And instead of adding a new frame exposure and trying to trace all of this, I want to keep this line work kind of on the outside consistent. So what I'm going to do is I'm actually going to duplicate this frame and to make our video layer, we're just going to drop it in like that. So now we have an exact duplicate of our previous line work. So now we can just take our eraser and we can just erase out the parts that we don't want anymore. So I'm going to erase this top line here. And I'm also going to end up erasing this bottom line, because this is going to actually rise up to meet this top lid in the middle. Now, the reason I'm doing that is because if we just have this lid kind of closing down, it actually doesn't look quite correct, even though in a technical sense, if you blink and you really observe it, it's only your top eyelid moving in this cartoon world sense. We want both of these lids moving for our blink. So now we can't really see what our first position looked like. So we're going to just hit our onionskin button and there it is again, and we can see our original artwork. And let me just clean that up a bit more. All right. And now I'm just going to grab my brush as usual. Make sure I have the color that I want selected. And I'm just going to draw this final resting closed position here.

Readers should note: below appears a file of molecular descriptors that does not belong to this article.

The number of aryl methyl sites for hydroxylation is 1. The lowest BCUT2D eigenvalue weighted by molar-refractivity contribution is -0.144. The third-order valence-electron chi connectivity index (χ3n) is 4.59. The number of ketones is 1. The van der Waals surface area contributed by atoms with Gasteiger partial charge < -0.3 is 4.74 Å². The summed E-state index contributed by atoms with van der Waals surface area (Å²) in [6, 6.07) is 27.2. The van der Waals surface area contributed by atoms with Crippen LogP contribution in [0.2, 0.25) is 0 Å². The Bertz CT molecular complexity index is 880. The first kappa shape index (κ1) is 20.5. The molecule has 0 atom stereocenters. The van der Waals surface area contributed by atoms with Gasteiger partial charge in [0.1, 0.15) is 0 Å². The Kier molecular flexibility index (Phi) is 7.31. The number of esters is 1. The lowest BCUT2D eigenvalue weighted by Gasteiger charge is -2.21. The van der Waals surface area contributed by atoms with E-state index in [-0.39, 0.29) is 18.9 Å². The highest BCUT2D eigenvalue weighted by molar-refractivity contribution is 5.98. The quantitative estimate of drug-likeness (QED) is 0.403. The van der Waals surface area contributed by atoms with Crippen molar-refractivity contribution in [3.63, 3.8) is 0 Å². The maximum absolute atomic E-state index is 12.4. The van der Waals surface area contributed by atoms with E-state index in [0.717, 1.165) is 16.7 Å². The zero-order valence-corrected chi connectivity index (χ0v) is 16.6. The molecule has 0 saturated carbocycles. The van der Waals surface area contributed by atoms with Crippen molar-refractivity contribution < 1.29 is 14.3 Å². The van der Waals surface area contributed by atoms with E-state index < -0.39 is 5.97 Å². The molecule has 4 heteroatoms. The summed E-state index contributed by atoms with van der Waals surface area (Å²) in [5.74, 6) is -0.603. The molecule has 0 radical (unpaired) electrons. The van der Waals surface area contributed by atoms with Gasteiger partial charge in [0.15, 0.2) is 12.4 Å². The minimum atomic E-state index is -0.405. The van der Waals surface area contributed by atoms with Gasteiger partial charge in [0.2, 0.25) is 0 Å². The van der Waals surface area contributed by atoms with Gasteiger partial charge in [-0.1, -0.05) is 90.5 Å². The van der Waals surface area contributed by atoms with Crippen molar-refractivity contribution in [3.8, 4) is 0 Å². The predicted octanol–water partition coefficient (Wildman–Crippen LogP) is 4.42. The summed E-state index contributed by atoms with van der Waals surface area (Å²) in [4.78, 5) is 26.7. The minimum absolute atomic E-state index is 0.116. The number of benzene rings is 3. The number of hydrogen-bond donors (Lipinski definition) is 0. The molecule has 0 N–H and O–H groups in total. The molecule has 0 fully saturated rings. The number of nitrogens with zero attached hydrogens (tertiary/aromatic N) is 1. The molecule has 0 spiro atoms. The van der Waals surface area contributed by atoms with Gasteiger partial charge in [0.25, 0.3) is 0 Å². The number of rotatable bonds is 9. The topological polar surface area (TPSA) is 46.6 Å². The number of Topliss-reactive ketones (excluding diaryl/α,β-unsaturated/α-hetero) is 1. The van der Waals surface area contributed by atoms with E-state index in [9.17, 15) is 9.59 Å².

Amy Sundin (09:28):